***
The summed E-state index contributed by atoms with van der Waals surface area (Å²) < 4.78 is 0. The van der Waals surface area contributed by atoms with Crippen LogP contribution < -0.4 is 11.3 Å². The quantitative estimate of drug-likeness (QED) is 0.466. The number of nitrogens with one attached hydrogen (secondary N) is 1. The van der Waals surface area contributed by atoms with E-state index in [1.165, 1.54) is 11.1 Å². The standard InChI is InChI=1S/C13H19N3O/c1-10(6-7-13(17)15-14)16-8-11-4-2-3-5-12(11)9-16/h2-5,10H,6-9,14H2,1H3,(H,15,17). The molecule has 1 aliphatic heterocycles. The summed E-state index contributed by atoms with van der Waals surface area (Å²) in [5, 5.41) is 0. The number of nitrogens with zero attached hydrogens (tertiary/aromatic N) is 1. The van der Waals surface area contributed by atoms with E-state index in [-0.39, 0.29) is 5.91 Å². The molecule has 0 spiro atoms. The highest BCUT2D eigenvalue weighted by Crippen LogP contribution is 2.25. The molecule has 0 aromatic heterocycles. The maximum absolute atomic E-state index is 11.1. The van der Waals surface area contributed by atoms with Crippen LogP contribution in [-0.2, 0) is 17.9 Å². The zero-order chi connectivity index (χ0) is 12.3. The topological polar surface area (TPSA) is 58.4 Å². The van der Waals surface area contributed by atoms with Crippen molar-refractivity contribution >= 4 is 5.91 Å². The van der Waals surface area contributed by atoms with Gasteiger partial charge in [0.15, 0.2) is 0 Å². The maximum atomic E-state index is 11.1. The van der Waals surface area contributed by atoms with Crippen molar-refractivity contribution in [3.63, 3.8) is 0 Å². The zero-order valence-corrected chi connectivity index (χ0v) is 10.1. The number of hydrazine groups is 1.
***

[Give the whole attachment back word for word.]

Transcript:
The summed E-state index contributed by atoms with van der Waals surface area (Å²) < 4.78 is 0. The van der Waals surface area contributed by atoms with Crippen LogP contribution < -0.4 is 11.3 Å². The quantitative estimate of drug-likeness (QED) is 0.466. The number of nitrogens with one attached hydrogen (secondary N) is 1. The van der Waals surface area contributed by atoms with E-state index in [1.165, 1.54) is 11.1 Å². The standard InChI is InChI=1S/C13H19N3O/c1-10(6-7-13(17)15-14)16-8-11-4-2-3-5-12(11)9-16/h2-5,10H,6-9,14H2,1H3,(H,15,17). The molecule has 1 aliphatic heterocycles. The summed E-state index contributed by atoms with van der Waals surface area (Å²) in [5, 5.41) is 0. The number of nitrogens with zero attached hydrogens (tertiary/aromatic N) is 1. The van der Waals surface area contributed by atoms with E-state index in [-0.39, 0.29) is 5.91 Å². The molecule has 0 spiro atoms. The highest BCUT2D eigenvalue weighted by Crippen LogP contribution is 2.25. The molecule has 0 aromatic heterocycles. The maximum absolute atomic E-state index is 11.1. The van der Waals surface area contributed by atoms with Crippen LogP contribution in [-0.2, 0) is 17.9 Å². The zero-order chi connectivity index (χ0) is 12.3. The topological polar surface area (TPSA) is 58.4 Å². The van der Waals surface area contributed by atoms with Crippen molar-refractivity contribution >= 4 is 5.91 Å². The van der Waals surface area contributed by atoms with Gasteiger partial charge in [0.15, 0.2) is 0 Å². The maximum atomic E-state index is 11.1. The van der Waals surface area contributed by atoms with Crippen molar-refractivity contribution in [3.63, 3.8) is 0 Å². The zero-order valence-corrected chi connectivity index (χ0v) is 10.1. The number of hydrazine groups is 1.